BCG-infected NSG-A2-BLT mice develop lesions in the lungs that are not typical granulomas

Human granulomas are not reproduced in murine models of TB [5]. We sought to determine whether engrafted human immune cells develop lesions resembling human granulomas. Lung tissue sections were prepared for H&E, Ziehl-Neelsen (“acid-fast”), and immunostaining for human immune cell markers (Figure 3). H&E staining revealed inflammatory lesions in the lungs of BCG-infected NSG-A2-BLT mice (Figure 3A). No lesions were found in uninfected NSG-A2-BLT mice (data not shown). Non-engrafted NSG-A2 mice infected with BCG had myeloid cell aggregates that were smaller and less frequent than the lesions in NSG-A2-BLT mice. When compared with lesions in immunocompetent C57BL/6 mice infected with BCG in parallel, the lesions of NSG-A2-BLT mice were less frequent but comparable in size, and appeared to be more compact (Figure 3A). Ziehl-Neelsen staining in NSG-A2-BLT mouse lung sections showed that bacilli were scattered throughout the lung, inside and outside areas of inflammation, indicating that the lesions did not prevent spreading of infection. To evaluate human cell recruitment, serial lung sections from NSG-A2-BLT mice were stained with human-specific antibodies against CD4, CD8, and CD68 followed by colorimetric (Figure 3B) and fluorescent detection (Figure 3C). The lesions of NSG-A2-BLT mice contained abundant CD68+ human macrophages, but few to no detectable human CD4+ and CD8+ cells. All three antibodies produced negligible signals in lung sections from BCG-infected C57BL/6 mice, confirming their specificity for human antigens (Figure 3C). No caseous necrosis was observed. Collectively, the lesions induced by BCG in NSG-A2-BLT mice were less well developed than human granulomas.

thumbnailFigure 3. NSG-A2-BLT mice develop lung lesions in response to BCG infection. Mice were infected as indicated in Figure 1, and sacrificed for histopathological examination. Lungs were inflated in 10% formalin, and embedded in paraffin for making thin sections. A. H&E stains on NSG-A2, NSG-A2-BLT, and C57BL/6 mice (100× and 20×, scale bars = 100 μm and 500 μm, respectively). Blue arrows indicate BCG lesions. B. Serial lung sections from NSG-A2-BLT mice infected with BCG were stained for H&E, Acid Fast bacilli, and immunohistochemistry for human CD68, human CD4, and human CD8. Immunostaining was visualized by colorimetric detection. Red arrows indicate BCG bacilli (200×, scale bars = 50 μm). C. Serial lung sections from NSG-A2-BLT and C57BL/6 mice infected with BCG were stained with human-specific antibodies against CD4, CD8, and CD68 followed by secondary antibody labeled with Alexa 555, and examined by fluorescence microscopy (200×, scale bar = 50 μm). Images are representative of tissues from four animals.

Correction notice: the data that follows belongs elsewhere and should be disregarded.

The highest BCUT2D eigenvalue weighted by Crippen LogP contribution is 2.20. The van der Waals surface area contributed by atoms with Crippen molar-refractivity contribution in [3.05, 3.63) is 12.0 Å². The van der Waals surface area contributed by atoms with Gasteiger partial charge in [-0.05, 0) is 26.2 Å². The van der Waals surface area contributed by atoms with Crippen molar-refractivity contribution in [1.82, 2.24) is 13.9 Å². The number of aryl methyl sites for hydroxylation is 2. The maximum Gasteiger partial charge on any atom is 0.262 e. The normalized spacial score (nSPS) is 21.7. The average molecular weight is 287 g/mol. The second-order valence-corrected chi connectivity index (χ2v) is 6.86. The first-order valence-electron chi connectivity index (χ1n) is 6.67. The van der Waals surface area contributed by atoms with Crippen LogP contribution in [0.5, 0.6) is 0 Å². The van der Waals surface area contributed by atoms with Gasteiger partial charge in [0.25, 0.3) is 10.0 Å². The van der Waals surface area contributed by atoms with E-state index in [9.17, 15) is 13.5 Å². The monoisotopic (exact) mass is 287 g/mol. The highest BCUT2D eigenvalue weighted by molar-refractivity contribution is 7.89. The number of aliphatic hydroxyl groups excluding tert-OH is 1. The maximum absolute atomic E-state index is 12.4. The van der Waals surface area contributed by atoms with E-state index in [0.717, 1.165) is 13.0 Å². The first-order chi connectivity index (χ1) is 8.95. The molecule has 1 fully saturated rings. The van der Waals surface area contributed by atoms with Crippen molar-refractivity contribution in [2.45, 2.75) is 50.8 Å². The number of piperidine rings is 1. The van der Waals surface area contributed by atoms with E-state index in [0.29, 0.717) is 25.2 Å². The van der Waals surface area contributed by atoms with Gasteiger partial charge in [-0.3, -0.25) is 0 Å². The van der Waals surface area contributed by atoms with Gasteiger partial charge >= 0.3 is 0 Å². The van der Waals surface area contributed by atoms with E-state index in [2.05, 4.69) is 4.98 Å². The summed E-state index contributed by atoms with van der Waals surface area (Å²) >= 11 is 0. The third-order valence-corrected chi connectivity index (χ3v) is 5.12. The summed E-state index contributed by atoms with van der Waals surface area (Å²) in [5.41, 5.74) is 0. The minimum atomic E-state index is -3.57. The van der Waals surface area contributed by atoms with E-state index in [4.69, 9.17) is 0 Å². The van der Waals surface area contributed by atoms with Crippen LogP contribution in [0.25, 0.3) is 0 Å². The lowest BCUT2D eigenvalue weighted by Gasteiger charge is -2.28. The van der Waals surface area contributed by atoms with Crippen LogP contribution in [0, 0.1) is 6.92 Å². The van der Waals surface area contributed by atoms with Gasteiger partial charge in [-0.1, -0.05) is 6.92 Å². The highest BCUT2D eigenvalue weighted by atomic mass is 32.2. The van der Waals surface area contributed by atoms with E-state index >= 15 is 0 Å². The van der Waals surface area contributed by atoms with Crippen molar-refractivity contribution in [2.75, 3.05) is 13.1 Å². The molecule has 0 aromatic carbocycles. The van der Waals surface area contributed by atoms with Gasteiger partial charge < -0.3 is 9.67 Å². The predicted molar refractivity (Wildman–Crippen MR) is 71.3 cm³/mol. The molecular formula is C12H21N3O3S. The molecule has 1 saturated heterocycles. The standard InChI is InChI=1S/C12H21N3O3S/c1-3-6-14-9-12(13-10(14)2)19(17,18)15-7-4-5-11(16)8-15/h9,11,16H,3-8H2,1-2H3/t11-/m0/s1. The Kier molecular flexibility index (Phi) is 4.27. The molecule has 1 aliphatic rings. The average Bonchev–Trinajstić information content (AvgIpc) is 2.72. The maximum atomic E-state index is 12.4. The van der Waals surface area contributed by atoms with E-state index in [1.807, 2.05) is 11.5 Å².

Human macrophages promote BCG growth

We hypothesized that the lack of protection and higher BCG growth in NSG-A2-BLT mice relative to non-engrafted NSG-A2 mice was due to residual mouse-origin macrophages concealing BCG from human adaptive immune responses despite the expression of human HLA-A2 in both strains. To test that hypothesis, we compared the relative abundance of mouse and human macrophages in the lungs of NSG-A2-BLT mice. Mouse and human macrophages were visualized by staining with anti-mouse F4/80 and anti-human CD68 antibody. Without infection, the frequencies of mouse and human macrophages in the lungs were comparable and low (Figure 4A). On the other hand, human macrophages outnumbered murine macrophages in the lesions of BCG-infected mice (Figure 4A). When lung sections were stained with anti-PPD to visualize BCG bacilli, a large number of BCG bacilli were found in the lung lesions (Figure 4B). This observation suggests that human macrophages recruited to the site of infection support BCG growth better than murine macrophages. In C57BL/6 mice infected with BCG in parallel with NSG-A2-BLT mice, there were much fewer BCG bacilli found in the lung lesions due to efficient adaptive immune responses (Figure 4B). Thus, NSG-A2-BLT mice likely lack efficient T cell effector function at the site of infection.

thumbnailFigure 4. Human macrophages are the dominant mononuclear cells in the lesions that promote BCG growth. A. Lung sections prepared from NSG-A2-BLT mice infected with BCG as described in Figure 1 were stained with FITC-labeled anti-human CD68 and FITC-labeled anti-mouse F4/80 (200×, scale bars = 50 μm) (A). Lung sections were stained with anti-PPD antibody followed by secondary antibody labeled with Alexa 555. DAPI was used for counter staining (200×, scale bars = 50 μm) (B). Images are representative of tissues from four animals.

Even though human macrophages were the dominant macrophage population in lesions, murine macrophages were still present (Figure 4A). Murine macrophages could be a major site for BCG replication since they would be less responsive to the effector functions of human T cells. To address that possibility, we used NSG mice transgenically expressing human colony stimulating factor-1 (CSF-1) to generate NSG-CSF1-BLT mice with an expanded human macrophage population. NSG-CSF1-BLT mice had significantly higher levels of human macrophages both in percentages and numbers in the spleen at 16 weeks post-implant (Figure 5A-C). However, BCG load was not reduced in the lungs and spleens of NSG-CSF1-BLT mice, compared to NSG-CSF1 mice, and in fact were higher in the spleen of NSG-CSF1-BLT mice (Figure 5D and E). This suggests that the residual murine macrophages had a minimal impact on the protective immune response mediated by the engrafted human immune cells.